The Astronaut by Elena Robidoux

We’re in bed, but I’m in outer space.

I’m in orbit.

I’m so far removed from my lumpy Earth form that this could account for necrophilia. But he doesn’t know that. He thinks that I’m right there with him—in my fucking sauna of a room with the red chili lights and the damp sheets and the broken radiator that whistles like an Arctic wind, that or some big flying demon.

He’s drunk, drunk to the point where you know you’re smashed but keep drinking anyway, as if you were hardwired to. I know this because when we got back to my cardboard apartment, he immediately cracked a beer, took one sip and then left it to fizzle out on the coffee table, slouching on our futon rag-doll style and letting his legs spread open like a Geisha’s fan. I’m drunk too, but I can still control my limbs.

I’d like to blame the booze, but he’s always this oblivious. He’s trying to kiss me through my glass space helmet like a dog trying to lick through a car window. His rough veiny tongue is a wet pink slug doing figure eights all up in my face, making it really hard for me to stay focused on not being here. I can’t help but feel tethered to Earth no matter how far I’ve distanced myself from the bed, my respiration cord hanging down like an eerie wire from oblivion. I’m a parade balloon that he’s convinced himself hasn’t dislodged from the string and floated away. Maybe his periodic tugging is his way of reassuring himself that I’m still there with him. It amazes me how he hasn’t noticed yet that all he’s holding a sad, limp string. What the mind believes the body can achieve, I guess.

I radio down to my body from the station and tell it to move. Just move. Do something human. Do anything. Breath. Sometimes I forget logistics. It gives me the okay and responds by turning on its side away from him, facing a poster of a stoic Bill Murray and Scarlett Johansson from Lost In Translation.

Something about our interactions are always lost in translation.

He takes this move as a call to spoon and presses his sticky form against mine in a full body embrace. His body is taut and his breathing slow and heavy; it’s a hot vaporous pant on the back of my ear, it’s human steam. My body reacts by trying to cocoon itself in the comforter, as if to metamorphosize in a distant meadow with wild flowers and tall grass and honeybees. But he can’t pick up on that. He treats this as a sort of game, foreplay, like I’m playing hard to get because there’s no possibility in this big old world that a girl would deliberately reject his advances. He’s getting excited because he’s putting his leg around my thighs and squeezing me tighter. I am a stress ball for his groin. Flesh. Foam. “You like that, baby? Does that turn you on?” He starts to rub his hands along my body’s stomach, rolls and all. I imagine it feels like a Ziploc bag filled midway with Cool Whip, warm cookie dough, even.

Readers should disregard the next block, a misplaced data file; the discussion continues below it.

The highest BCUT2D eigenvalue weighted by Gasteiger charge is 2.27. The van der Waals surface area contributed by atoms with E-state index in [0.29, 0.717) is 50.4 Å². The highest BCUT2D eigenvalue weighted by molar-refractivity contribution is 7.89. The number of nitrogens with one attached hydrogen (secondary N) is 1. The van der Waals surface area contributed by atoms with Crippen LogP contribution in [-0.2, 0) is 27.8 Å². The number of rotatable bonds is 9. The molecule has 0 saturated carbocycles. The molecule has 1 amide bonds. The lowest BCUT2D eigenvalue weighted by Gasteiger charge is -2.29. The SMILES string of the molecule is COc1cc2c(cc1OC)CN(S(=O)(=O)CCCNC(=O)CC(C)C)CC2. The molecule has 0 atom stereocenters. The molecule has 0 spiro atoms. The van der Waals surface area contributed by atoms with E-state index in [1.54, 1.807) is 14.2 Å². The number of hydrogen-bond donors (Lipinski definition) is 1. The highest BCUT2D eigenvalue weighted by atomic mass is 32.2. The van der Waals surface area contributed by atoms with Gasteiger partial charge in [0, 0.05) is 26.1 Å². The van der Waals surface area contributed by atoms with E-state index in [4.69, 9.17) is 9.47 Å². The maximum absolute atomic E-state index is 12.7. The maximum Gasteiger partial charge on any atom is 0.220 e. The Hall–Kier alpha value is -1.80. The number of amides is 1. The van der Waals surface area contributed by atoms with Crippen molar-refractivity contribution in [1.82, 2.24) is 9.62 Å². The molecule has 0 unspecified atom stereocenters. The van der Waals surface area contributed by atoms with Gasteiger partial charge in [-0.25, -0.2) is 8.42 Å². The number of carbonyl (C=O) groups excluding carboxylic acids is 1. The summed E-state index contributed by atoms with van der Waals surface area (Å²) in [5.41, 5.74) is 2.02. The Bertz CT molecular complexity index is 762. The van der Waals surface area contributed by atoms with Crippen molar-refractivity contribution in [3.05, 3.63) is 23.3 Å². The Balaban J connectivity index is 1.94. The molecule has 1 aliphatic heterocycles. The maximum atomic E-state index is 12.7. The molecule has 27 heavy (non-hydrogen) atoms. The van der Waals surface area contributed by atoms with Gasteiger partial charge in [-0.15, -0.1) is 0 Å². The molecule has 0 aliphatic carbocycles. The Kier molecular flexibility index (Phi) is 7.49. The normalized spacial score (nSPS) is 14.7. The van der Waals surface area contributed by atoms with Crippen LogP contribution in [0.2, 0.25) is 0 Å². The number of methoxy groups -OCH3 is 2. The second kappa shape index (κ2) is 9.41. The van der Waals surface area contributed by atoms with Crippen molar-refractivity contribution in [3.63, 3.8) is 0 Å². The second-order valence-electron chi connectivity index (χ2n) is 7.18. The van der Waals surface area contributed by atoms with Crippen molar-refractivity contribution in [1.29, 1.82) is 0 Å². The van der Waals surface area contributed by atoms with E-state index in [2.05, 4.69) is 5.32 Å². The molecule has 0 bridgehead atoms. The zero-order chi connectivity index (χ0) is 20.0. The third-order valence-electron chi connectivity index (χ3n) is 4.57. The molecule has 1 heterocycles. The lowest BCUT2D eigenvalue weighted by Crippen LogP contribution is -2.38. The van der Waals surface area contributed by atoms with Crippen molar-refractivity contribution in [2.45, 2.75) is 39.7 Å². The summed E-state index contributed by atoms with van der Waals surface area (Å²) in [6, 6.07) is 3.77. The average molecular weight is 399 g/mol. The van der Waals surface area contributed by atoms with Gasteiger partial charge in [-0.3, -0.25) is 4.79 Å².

“Suck in!” I radio down, but the signal gets interrupted. His spindly hands cup and latch onto them like monkey bars. I pray to god in his drunken stupor, he mistakes them for tits or part of a water mattress. I can tell my body is struggling to keep composure, but I’m hopeful it’ll pull itself together.

Hope is a thing with feathers.

Meanwhile I’m up in space, caught in a black hole of thoughts and dimming stars. And I’m trying to navigate through all these thoughts with a fucking smudged helmet and a wounded soldier back in bed. I’m trying to get lost in this infinite, soundless world, to become a mindless vessel— simple, inanimate matter. Instead I’m up here playing dodge ball, being bombarded by asteroid after asteroid: the fact that I need to lose close to twenty pounds, the fact that I have two books to read by tomorrow, the fact that my Dad is living out of his 98’ teal Ford, the fact that my Mom is still hiding wine bottles under the sink, the fact that I haven’t paid my roommate the electricity bill from last month and the fact that I’m nearing twenty-two and am yet to have good sex.


In the midst of avoiding all of these porous space-rocks I get plowed in the back of the head by an incoming comet. It goes through me like a beautiful ghost, its pearl colored, icy tail shooting off into the black, merciless. I land back down in my body, in my bed, only to feel like factory meat in an industrial freezer. Chilled and raw, I scramble to shut the window that’s been left open, to blot cold panes with sweaty palms and fingers like an inked newborn to seal myself off from the rest of the world for good. And when I finally do manage to climb back under the covers, the room spins slowly like a momentum-less top, my mind goes snow white and hums, and for a second, I’m truly floating.


Elena Robidoux (1993) is a writer of prose poetry and creative nonfiction from Boston.

One thought on “The Astronaut by Elena Robidoux”

Leave a Reply

Fill in your details below or click an icon to log in: Logo

You are commenting using your account. Log Out /  Change )

Twitter picture

You are commenting using your Twitter account. Log Out /  Change )

Facebook photo

You are commenting using your Facebook account. Log Out /  Change )

Connecting to %s